A potentially catastrophic rockslide is threatening the famous cruise dock in Skagway, Alaska, and could impact entire itineraries of popular Alaska cruises effective immediately.
The cruise ship dock in Skagway is actually owned by the White Pass Yukon Railroad, and some docking positions are very close to the mountain, which puts ships and people in danger as a new study shows.
Skagway’s port can hold a total of four cruise ships on three different docks and the Railroad Dock which is located very close to the mountain and is now cause for concern.
To get a better impression, here is a map of Skagway that city planners published in 2020:
The two ships that are usually docked on the Railroad Dock (quite a walk from downtown) are pretty much face to face with the cliff, and it has become a tradition for ships to paint graffiti on the wall to mark special occasions such as our return to cruising in July 2021:
This was until this week when a study came out, highlighting how unstable the ridge is and that a catastrophic rockslide (which has happened as recently as June) is posing substantial danger to the cruise ships and people staying in the immediate area, alongside the entire dock.
Skagway has consulted Geotechnical firm Shannon&Wilson to conduct a study and this is their full report.
Alaska Public reports that authorities, city management, and cruise lines are currently on alert to try to find a solution to this problem.
A new report compiled by geotechnical engineers shows that Skagway’s busiest cruise ship dock is at significant risk for rockslides impacting the dock, moored ships, cruise ship passengers and workers.
Of one slide area, the report warns of “significant risk associated with complete failure” with catastrophic results, including “risks to life and property.” The study’s authors go on to say that the slope’s movement is speeding up, suggesting that “the failure event is approaching.”
At its latest meeting, the borough assembly asked the dock’s owners, White Pass and Yukon Route Railroad, to stop using the portion of the dock in the active slide area. But the next day, municipal officials agreed to instead rearrange passenger foot traffic to try to reduce the risk.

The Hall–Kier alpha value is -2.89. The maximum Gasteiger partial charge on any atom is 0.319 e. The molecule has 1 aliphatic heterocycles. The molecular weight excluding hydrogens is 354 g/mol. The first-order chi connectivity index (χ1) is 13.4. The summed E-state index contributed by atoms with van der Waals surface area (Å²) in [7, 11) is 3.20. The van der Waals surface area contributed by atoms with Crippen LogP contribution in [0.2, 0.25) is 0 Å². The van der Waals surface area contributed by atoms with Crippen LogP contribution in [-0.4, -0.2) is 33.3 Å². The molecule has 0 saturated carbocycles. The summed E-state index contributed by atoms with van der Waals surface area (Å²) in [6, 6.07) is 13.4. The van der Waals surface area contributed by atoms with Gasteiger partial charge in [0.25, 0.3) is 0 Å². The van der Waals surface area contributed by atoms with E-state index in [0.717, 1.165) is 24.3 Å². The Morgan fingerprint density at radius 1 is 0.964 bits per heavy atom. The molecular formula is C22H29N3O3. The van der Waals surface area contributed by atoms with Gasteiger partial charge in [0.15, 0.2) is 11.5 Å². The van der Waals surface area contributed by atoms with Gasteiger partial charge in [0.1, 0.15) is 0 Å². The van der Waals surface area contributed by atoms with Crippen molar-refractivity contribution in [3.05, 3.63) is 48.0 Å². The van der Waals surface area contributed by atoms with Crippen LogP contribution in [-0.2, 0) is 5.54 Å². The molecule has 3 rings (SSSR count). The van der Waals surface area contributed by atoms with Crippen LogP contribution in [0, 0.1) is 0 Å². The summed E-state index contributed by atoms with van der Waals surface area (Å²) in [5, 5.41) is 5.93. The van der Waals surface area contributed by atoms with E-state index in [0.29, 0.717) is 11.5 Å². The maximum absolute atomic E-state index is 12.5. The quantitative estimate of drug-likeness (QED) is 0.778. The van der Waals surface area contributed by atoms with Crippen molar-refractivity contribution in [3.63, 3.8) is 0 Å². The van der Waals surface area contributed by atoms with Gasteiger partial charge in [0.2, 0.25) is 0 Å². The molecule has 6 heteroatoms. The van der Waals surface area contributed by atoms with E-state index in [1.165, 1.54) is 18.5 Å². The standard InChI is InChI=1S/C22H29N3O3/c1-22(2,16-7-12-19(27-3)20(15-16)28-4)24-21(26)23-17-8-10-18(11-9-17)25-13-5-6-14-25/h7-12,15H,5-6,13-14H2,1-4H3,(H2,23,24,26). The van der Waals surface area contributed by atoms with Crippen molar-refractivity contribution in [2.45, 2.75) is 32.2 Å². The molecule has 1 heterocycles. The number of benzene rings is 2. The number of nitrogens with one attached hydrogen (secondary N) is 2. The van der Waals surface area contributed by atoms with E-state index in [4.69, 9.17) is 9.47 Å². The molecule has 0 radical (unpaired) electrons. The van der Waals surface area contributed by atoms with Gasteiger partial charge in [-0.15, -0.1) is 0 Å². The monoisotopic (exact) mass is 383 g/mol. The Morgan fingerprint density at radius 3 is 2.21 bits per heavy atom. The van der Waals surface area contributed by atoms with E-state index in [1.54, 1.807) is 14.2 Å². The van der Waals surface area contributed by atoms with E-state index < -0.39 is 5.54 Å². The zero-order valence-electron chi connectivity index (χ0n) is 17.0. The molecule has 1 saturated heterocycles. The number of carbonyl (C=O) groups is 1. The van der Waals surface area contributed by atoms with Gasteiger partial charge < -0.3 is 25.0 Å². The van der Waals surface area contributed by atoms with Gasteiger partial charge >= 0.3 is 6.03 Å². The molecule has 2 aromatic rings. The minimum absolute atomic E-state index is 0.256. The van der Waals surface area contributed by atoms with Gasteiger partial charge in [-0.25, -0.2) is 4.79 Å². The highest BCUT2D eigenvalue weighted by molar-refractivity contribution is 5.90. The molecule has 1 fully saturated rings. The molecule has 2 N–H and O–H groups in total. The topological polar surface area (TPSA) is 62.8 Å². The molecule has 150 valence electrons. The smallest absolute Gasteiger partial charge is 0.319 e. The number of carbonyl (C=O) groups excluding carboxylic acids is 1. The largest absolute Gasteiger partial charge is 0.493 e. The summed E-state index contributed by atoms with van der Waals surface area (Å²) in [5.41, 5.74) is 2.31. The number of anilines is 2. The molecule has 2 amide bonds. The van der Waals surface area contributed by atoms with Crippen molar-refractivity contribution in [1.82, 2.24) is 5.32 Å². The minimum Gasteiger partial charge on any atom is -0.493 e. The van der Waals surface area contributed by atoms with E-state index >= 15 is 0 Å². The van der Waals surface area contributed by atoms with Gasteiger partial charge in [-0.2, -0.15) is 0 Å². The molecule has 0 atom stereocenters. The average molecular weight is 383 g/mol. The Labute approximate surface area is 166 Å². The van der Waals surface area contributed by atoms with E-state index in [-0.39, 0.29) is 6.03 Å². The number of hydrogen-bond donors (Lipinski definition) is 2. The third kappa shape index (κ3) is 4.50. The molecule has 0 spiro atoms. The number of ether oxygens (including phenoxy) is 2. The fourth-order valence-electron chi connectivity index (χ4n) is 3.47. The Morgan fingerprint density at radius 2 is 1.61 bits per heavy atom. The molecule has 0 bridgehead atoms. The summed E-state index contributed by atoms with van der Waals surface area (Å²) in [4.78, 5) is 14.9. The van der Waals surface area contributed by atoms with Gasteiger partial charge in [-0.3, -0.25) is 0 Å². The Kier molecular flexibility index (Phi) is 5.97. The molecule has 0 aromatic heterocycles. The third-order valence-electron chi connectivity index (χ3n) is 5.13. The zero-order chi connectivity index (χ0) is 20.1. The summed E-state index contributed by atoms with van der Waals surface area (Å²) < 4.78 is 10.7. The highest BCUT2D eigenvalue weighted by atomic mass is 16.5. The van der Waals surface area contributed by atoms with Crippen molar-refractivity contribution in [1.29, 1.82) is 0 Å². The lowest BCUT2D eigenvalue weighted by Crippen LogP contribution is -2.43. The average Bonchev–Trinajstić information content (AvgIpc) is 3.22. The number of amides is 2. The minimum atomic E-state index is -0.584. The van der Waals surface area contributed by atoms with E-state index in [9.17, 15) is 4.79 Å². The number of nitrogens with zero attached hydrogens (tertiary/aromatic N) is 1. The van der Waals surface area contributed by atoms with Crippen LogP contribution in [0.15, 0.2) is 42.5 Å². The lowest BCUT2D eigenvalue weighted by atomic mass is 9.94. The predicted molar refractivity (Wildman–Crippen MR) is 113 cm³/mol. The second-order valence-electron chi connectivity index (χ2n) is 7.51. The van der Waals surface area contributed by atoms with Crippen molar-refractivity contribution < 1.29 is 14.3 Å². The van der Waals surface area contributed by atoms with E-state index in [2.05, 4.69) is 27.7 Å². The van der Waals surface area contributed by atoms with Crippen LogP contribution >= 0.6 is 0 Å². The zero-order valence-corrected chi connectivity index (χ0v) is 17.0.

KHNS’ Mike Swasey spoke with Skagway Assemblyperson Reba Hylton about the report and the new pedestrian traffic flow agreement.
Rebe Hylton: Here’s one quote that got everyone’s attention. “It is our opinion that the slope conditions observed during our site visit display significant hazards to people and structures below the slope.” That’s scary, right? I used to work down there. I have friends that work down there. I have a family member that works down there.
Mike Swasey: I work down there four or five days a week. And I look up at that giant rock that’s perched and has been moving at a couple of inches a year now ready to come down at any time. And I think, what’s my best escape route? That’s what I think when I’m down there. It’s incredibly frightening.
Reba Hylton: Absolutely. And when they first started monitoring this, you know, it was moving at the tune of one and one-and-a-half inches a year. And now this new report released said it’s moving to two-and-a-half inches per year. So historically, we don’t have more data than a few years old, unfortunately. But I mean, you hear those facts, and it’s pretty frightening.
Mike Swasey: Now White Pass is claiming that the rocks that could cause damage on the railroad dock are coming from municipal land. So they’re municipal property. How did the assembly respond to that?
Reba Hylton: Whew, man, it was hard. It was a four-hour meeting. This was the hot topic. Basically, everyone is liable. We all know what’s going on down there, and we are putting not only ourselves at risk, but we’re putting all of our guests that come into this port that are docked on that side in risk. And it’s unacceptable. …